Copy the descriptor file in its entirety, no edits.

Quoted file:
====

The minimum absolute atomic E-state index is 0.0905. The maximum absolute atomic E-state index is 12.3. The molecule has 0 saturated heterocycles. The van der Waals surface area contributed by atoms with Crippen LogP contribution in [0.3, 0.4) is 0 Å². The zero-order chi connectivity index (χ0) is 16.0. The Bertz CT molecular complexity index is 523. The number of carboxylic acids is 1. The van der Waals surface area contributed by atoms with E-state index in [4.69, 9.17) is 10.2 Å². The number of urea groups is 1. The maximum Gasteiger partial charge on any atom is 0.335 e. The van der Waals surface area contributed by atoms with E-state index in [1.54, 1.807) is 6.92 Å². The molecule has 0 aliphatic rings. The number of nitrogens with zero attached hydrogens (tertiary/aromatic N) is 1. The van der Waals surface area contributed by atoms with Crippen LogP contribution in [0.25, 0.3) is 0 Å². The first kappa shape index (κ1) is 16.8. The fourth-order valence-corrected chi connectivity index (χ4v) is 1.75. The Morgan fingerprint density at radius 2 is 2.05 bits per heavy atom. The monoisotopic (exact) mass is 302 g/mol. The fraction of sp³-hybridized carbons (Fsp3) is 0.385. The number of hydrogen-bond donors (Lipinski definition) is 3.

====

The minimum absolute atomic E-state index is 0.0905. The maximum absolute atomic E-state index is 12.3. The molecule has 0 saturated heterocycles. The van der Waals surface area contributed by atoms with Crippen LogP contribution in [0.3, 0.4) is 0 Å². The zero-order chi connectivity index (χ0) is 16.0. The Bertz CT molecular complexity index is 523. The number of carboxylic acids is 1. The van der Waals surface area contributed by atoms with E-state index in [4.69, 9.17) is 10.2 Å². The number of urea groups is 1. The maximum Gasteiger partial charge on any atom is 0.335 e. The van der Waals surface area contributed by atoms with E-state index in [1.54, 1.807) is 6.92 Å². The molecule has 0 aliphatic rings. The number of nitrogens with zero attached hydrogens (tertiary/aromatic N) is 1. The van der Waals surface area contributed by atoms with Crippen LogP contribution in [0.25, 0.3) is 0 Å². The first kappa shape index (κ1) is 16.8. The fourth-order valence-corrected chi connectivity index (χ4v) is 1.75. The Morgan fingerprint density at radius 2 is 2.05 bits per heavy atom. The monoisotopic (exact) mass is 302 g/mol. The fraction of sp³-hybridized carbons (Fsp3) is 0.385. The number of hydrogen-bond donors (Lipinski definition) is 3.